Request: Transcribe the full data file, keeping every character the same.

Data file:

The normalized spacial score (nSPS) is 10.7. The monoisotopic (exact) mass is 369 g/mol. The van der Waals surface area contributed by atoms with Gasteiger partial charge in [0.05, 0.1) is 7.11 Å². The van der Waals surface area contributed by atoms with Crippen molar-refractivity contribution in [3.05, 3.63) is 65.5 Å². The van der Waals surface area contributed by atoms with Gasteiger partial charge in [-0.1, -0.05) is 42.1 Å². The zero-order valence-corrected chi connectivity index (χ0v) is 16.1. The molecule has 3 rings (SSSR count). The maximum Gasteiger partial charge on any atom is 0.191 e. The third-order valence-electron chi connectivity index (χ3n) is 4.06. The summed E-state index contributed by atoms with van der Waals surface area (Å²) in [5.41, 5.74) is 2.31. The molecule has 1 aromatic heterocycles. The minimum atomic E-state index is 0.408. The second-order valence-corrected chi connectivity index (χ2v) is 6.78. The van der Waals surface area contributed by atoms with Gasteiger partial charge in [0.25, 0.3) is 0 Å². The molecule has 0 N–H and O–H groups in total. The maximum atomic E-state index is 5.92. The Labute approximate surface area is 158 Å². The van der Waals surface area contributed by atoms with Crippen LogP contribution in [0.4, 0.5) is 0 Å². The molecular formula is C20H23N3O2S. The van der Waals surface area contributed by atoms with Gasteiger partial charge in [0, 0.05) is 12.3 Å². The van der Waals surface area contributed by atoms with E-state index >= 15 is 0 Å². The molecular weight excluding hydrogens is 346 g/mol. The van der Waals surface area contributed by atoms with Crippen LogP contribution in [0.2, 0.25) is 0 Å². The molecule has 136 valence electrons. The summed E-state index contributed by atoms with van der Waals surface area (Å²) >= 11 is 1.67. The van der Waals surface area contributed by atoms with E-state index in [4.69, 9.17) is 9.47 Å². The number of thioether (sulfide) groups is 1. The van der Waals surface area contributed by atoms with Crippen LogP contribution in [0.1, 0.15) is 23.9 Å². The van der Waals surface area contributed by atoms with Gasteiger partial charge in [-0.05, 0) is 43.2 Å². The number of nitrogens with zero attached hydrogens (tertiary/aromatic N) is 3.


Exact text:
The normalized spacial score (nSPS) is 10.7. The monoisotopic (exact) mass is 369 g/mol. The van der Waals surface area contributed by atoms with Gasteiger partial charge in [0.05, 0.1) is 7.11 Å². The van der Waals surface area contributed by atoms with Crippen molar-refractivity contribution in [3.05, 3.63) is 65.5 Å². The van der Waals surface area contributed by atoms with Gasteiger partial charge in [-0.1, -0.05) is 42.1 Å². The zero-order valence-corrected chi connectivity index (χ0v) is 16.1. The molecule has 3 rings (SSSR count). The maximum Gasteiger partial charge on any atom is 0.191 e. The third-order valence-electron chi connectivity index (χ3n) is 4.06. The summed E-state index contributed by atoms with van der Waals surface area (Å²) in [5.41, 5.74) is 2.31. The molecule has 1 aromatic heterocycles. The minimum atomic E-state index is 0.408. The second-order valence-corrected chi connectivity index (χ2v) is 6.78. The van der Waals surface area contributed by atoms with Gasteiger partial charge in [0.25, 0.3) is 0 Å². The molecule has 0 N–H and O–H groups in total. The maximum atomic E-state index is 5.92. The Labute approximate surface area is 158 Å². The van der Waals surface area contributed by atoms with Crippen LogP contribution in [0.4, 0.5) is 0 Å². The molecular formula is C20H23N3O2S. The van der Waals surface area contributed by atoms with Gasteiger partial charge in [0, 0.05) is 12.3 Å². The van der Waals surface area contributed by atoms with E-state index >= 15 is 0 Å². The molecular weight excluding hydrogens is 346 g/mol. The van der Waals surface area contributed by atoms with Crippen LogP contribution in [0.2, 0.25) is 0 Å². The molecule has 136 valence electrons. The summed E-state index contributed by atoms with van der Waals surface area (Å²) >= 11 is 1.67. The van der Waals surface area contributed by atoms with E-state index in [4.69, 9.17) is 9.47 Å². The number of thioether (sulfide) groups is 1. The van der Waals surface area contributed by atoms with Crippen LogP contribution in [0.1, 0.15) is 23.9 Å². The van der Waals surface area contributed by atoms with Gasteiger partial charge in [-0.05, 0) is 43.2 Å². The number of nitrogens with zero attached hydrogens (tertiary/aromatic N) is 3.